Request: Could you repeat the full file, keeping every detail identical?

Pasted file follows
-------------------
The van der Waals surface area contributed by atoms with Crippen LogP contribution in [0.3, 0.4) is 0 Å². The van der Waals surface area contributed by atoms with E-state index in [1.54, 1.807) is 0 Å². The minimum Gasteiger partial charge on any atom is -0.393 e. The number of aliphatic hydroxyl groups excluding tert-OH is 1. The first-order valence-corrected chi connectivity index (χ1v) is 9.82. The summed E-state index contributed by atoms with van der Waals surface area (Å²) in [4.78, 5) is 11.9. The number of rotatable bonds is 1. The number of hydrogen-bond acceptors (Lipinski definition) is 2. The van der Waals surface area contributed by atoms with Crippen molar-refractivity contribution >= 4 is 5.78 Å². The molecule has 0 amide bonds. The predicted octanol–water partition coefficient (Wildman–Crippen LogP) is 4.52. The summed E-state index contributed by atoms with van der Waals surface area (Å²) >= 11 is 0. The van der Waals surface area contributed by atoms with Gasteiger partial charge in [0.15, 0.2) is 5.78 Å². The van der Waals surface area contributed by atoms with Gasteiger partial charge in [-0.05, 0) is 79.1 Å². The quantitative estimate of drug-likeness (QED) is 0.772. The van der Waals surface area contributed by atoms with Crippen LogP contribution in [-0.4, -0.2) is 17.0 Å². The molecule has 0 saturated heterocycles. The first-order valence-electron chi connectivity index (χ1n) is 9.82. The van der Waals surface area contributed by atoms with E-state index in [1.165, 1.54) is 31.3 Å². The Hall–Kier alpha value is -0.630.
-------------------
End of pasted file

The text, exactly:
The van der Waals surface area contributed by atoms with Crippen LogP contribution in [0.3, 0.4) is 0 Å². The van der Waals surface area contributed by atoms with E-state index in [1.54, 1.807) is 0 Å². The minimum Gasteiger partial charge on any atom is -0.393 e. The number of aliphatic hydroxyl groups excluding tert-OH is 1. The first-order valence-corrected chi connectivity index (χ1v) is 9.82. The summed E-state index contributed by atoms with van der Waals surface area (Å²) in [4.78, 5) is 11.9. The number of rotatable bonds is 1. The number of hydrogen-bond acceptors (Lipinski definition) is 2. The van der Waals surface area contributed by atoms with Crippen molar-refractivity contribution >= 4 is 5.78 Å². The molecule has 0 amide bonds. The predicted octanol–water partition coefficient (Wildman–Crippen LogP) is 4.52. The summed E-state index contributed by atoms with van der Waals surface area (Å²) >= 11 is 0. The van der Waals surface area contributed by atoms with Gasteiger partial charge in [0.15, 0.2) is 5.78 Å². The van der Waals surface area contributed by atoms with Gasteiger partial charge in [-0.05, 0) is 79.1 Å². The quantitative estimate of drug-likeness (QED) is 0.772. The van der Waals surface area contributed by atoms with Crippen LogP contribution in [-0.4, -0.2) is 17.0 Å². The molecule has 0 saturated heterocycles. The first-order valence-electron chi connectivity index (χ1n) is 9.82. The van der Waals surface area contributed by atoms with E-state index in [1.165, 1.54) is 31.3 Å². The Hall–Kier alpha value is -0.630.